• Something happens.
  • We pay attention to selected aspects of it. How do we decide what to pay attention to? For the most part, System 1 (our unconscious) makes that decision for us, based on the model of the world it maintains.
  • We miss most of it! We’re not capable of consciously perceiving everything that is going on around us. Our unconscious can process around 11,000,000 bits of information at a time compared to the 40 bits we can process consciously. There’s an amazing amount of filtering going on all the time.
  • We come up with an explanation for the parts we paid attention to. We have an inner interpreter/narrator whose job it is to maintain an ongoing narrative of our lives, creating order out of chaos, making cause-and-effect connections, and generally leading us to believe we understand what’s going on. Our inner narrator is a great confabulator. If it doesn’t have all the information, it will make something up. And we will almost always believe what it tells us. And we can’t stop ourselves from interpreting or explaining.

A set of brain circuits—usually brilliant, sometimes buffoonish—force narrative structure on the chaos of our lives. Our minds constantly struggle to extract meaning from the data rivering through our senses. … In the same way that your mind sees an abstract pattern and resolves it into a face, your imagination sees a pattern of events and resolves it into a story. If there is no story there, we are only too happy to invent one. (Jonathan Gottschall, The Storytelling Animal)

  • We assign meaning to our explanation of what we paid attention to or noticed. We decide the meaning of things. And we can’t stop ourselves from making meaning.
  • After the fact, we have a memory of what happened, which is really a memory of our fragmentary perception overlaid by our explanation and the meaning we attached to it. This is not a memory of what actually happened in the world of atoms. Our memory tells us stories. So what we get to keep from our experience is a story. The kinds of memories that make the best stories—and the easiest ones to recall—are of events that had a strong emotional impact.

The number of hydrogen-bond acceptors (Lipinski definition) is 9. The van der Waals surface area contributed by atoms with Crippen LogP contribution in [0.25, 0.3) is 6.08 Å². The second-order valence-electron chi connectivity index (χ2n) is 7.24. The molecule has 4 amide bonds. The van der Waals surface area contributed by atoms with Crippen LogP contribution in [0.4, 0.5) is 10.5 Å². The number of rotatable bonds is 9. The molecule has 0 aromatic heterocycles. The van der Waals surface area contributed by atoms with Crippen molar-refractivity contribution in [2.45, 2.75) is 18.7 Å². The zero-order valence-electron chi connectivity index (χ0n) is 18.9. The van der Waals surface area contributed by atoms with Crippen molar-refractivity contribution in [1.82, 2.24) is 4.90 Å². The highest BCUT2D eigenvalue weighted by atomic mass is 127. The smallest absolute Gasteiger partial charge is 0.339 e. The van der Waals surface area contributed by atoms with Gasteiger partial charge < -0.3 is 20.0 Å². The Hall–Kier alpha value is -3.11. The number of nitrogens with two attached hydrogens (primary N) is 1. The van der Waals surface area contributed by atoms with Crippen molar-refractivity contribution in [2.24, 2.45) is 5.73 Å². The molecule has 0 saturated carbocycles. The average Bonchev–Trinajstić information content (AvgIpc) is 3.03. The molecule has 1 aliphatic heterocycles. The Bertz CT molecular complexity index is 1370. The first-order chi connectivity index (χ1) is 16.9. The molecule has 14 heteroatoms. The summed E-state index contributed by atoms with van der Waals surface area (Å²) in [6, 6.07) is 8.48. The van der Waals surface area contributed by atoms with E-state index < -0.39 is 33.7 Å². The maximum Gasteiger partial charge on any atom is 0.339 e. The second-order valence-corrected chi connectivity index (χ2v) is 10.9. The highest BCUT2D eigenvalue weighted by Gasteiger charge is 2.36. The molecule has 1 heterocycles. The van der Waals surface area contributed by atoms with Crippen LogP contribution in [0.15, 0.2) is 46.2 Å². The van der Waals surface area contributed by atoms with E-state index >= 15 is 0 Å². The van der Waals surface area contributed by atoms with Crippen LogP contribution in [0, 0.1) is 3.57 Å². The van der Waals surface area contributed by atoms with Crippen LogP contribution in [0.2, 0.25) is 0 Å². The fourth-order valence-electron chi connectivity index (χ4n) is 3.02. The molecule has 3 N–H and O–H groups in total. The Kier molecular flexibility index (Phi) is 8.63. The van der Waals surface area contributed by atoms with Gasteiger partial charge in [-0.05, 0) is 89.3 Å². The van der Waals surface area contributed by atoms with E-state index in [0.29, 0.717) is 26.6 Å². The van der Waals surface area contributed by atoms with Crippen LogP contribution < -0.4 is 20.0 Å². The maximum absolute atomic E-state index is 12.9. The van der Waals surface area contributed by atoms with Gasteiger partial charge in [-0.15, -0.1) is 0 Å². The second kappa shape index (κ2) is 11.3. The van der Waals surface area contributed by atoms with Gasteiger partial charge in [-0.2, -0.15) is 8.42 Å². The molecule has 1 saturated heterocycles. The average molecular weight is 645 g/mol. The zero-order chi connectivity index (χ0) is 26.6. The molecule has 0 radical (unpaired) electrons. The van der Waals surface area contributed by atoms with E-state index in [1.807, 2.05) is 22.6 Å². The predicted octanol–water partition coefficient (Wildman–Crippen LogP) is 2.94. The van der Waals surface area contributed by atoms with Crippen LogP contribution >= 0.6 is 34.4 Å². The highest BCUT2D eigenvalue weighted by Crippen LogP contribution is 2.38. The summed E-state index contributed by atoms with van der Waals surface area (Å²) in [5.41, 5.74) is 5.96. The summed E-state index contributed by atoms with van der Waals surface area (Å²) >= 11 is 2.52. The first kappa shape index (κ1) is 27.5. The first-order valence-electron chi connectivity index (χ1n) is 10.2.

• Each time we tell the story (to ourselves or others), we edit it. Talking and/or writing about an experience interferes with our memory of it. We remember not what we have experienced but what we have said about what we experienced. Usually the editing is unintentional, but if you pay attention, you can catch yourself in the act of editing to suit your audience, your purpose in telling the story, the impression you’re trying to make, or even your mood.

We have a tendency to reshape the irregular features of our world into smoother, more symmetrical forms. Inconvenient details tend to be pruned from our memories, and facts that do not fit together in a coherent way tend to be forgotten, deemphasized, or reinterpreted. The process of retelling a story in our own narrative style places certain constraints on what we recall, and these constraints guide our reconstruction of events. (Joseph T. Hallinan, Why We Make Mistakes)

  • What we are left with is the latest version of our altered recollection (and selected perception) of something that happened and what it means to us.

When you’re writing a story from a character’s point of view, you include only what that character is aware of. Unless you’re a really bad writer, you don’t include random bits of information just because you find them interesting or because you discovered them in the course of your research.

Everyone always has a point of view, in real life as well as in stories. We—and our characters—can’t help but view the world subjectively. Everything that happens happens to us.

Your P.O.V. character acts, reacts, and interprets events based on his or her model of the world the same as we do in real life. No one is a completely reliable narrator because we are all selectively paying attention to—or screening out—various things, interpreting what we pay attention to, creating cause-and-effect explanations, and assigning meaning.